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Natural disasters steer Asia Pacific towards parametric insurance

Swiss Re gives importance to parametric insurance amidst challenges like basis risk and modelling complexities.

Seeing the scourge of natural disasters in the 21st century, the market for parametric insurance in the Asia Pacific (APAC) region is bound to experience substantial growth. Research and Markets reports a projected Compound Annual Growth Rate (CAGR) of 10.6% for parametric insurance in the period of 2022 to 2028.

Swiss Re Corporate Solutions believes this is driven by increasing awareness of the benefits of parametric insurance and the need for innovative risk mitigation solutions in the face of escalating weather hazards and climate change.

Andre Martin, Swiss Re Corporate Solutions' head of Innovative Risk Solutions for APAC, explained that whilst traditional insurance compensates for actual incurred costs resulting from damage to physical assets, parametric insurance operates on a distinct premise: It hedges against the probability of predefined events, triggering payouts based on predetermined indices or parameters.

“Now, parametric insurance is fundamentally different because it covers the probability of a pre-agreed event happening. So it relies 100% on the measurement of an index or parameter like the magnitude of an earthquake, or the storm category of a typhoon,” Martin told Insurance Asia.

“Once this measurement exceeds a certain pre-agreed threshold, that’s when the policy is triggered, and the payout is then a pure function of this measurement or index,” he added, citing how this approach divorces insurance payouts from direct assessments of asset damage to enable swift and transparent claims settlements.

For what it’s worth, detachment from underlying assets allows for a broader application, encompassing non-damage business interruption and pure financial loss covers. Furthermore, whilst traditional insurance relies on complex vulnerability curves to assess damage, parametric insurance simplifies the process by focusing solely on the probability of occurrence.

Industry status

As reported by Research and Markets, the region’s parametric insurance market is poised for a CAGR of 10.6% for the forecast period of 2022 to 2028. The projected jump is further propelled by recent natural calamities, such as powerful volcano eruptions and earthquakes, which have highlighted the importance of not disregarding these types of disasters in the region.

“Companies that can identify the perfect use instances and put the capabilities of the parametric to work for their business and consumers are predicted to have a wide range of opportunities as more parametric applications are investigated. As a result, it is anticipated that these elements will rise significantly in the coming years,” it noted.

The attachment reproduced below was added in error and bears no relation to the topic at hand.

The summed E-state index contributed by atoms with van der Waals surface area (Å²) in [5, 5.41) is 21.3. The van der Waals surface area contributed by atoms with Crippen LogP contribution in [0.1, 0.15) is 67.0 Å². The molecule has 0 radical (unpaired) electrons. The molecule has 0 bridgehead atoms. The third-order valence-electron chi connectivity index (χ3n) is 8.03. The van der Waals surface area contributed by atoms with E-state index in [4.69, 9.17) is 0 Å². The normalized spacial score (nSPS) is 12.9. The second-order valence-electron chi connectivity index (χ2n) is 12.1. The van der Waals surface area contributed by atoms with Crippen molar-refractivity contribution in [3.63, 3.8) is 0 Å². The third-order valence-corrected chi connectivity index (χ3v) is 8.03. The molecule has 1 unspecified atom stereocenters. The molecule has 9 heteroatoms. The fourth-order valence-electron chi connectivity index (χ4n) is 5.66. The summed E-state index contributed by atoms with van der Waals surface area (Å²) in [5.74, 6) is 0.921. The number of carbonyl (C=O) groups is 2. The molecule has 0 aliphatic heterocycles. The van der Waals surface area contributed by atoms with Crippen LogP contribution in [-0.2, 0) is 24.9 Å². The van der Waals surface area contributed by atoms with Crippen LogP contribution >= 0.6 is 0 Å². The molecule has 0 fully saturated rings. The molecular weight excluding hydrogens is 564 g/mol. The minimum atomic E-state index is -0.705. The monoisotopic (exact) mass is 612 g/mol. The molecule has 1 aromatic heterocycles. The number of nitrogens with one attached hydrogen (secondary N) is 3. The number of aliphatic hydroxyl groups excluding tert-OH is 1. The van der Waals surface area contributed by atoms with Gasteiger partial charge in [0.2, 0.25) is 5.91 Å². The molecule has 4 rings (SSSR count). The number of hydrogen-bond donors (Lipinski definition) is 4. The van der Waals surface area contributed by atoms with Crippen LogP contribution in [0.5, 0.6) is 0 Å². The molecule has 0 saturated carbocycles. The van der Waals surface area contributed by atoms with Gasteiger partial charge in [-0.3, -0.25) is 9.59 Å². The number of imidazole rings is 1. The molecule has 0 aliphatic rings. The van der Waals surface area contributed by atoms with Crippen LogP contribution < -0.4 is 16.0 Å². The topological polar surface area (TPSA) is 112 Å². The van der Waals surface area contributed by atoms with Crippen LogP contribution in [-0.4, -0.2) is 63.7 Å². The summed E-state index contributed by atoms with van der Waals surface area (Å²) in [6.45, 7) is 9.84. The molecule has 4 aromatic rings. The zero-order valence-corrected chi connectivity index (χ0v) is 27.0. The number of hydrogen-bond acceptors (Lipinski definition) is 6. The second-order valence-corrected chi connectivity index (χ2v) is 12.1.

Disruptions caused by the COVID-19 pandemic also brought forth the need for innovative risk mitigation solutions and affected established procedures for prevention, response, and recovery in natural disasters.

All these lead to accepting the importance of parametric insurance as a safety net to mitigate the impact of extreme disasters on the region’s growing trade.

China now dominates the region’s parametric insurance market and is expected to maintain its dominance until 2028, reaching a market value of $1.6b. Meanwhile, Japan and India are anticipated to experience significant growth during the forecast period with CAGRs of 10% and 11.3%, respectively.

The market is segmented based on types of insurance, including natural catastrophes insurance, specialty insurance, and others. Additionally, it is segmented based on verticals such as agriculture, construction, aerospace & defence, mining, manufacturing, energy & utilities, amongst others.

The constant state of calamity

Martin noted as an exemplary case the efficacy of parametric insurance for the Philippines when Typhoon Odette struck in 2021. Martin recounted how a power utility in Cebu was swiftly compensated within 12 days of the event, facilitating expedited restoration efforts without the encumbrance of extensive documentation or loss quantification procedures.

This rapid response underscores the value of parametric insurance in providing timely relief to insured parties, particularly in the aftermath of natural disasters.

Climate change is set to exert a more substantial toll on economic losses in the future, according to the Swiss Re Institute. An analysis of 36 countries identified the Philippines and the US as the most economically exposed nations today, with climate change likely to intensify hazards in these regions.

Jérôme Jean Haegeli, Swiss Re’s group chief economist, emphasised the urgency of adaptation measures in light of the increasing severity of weather events.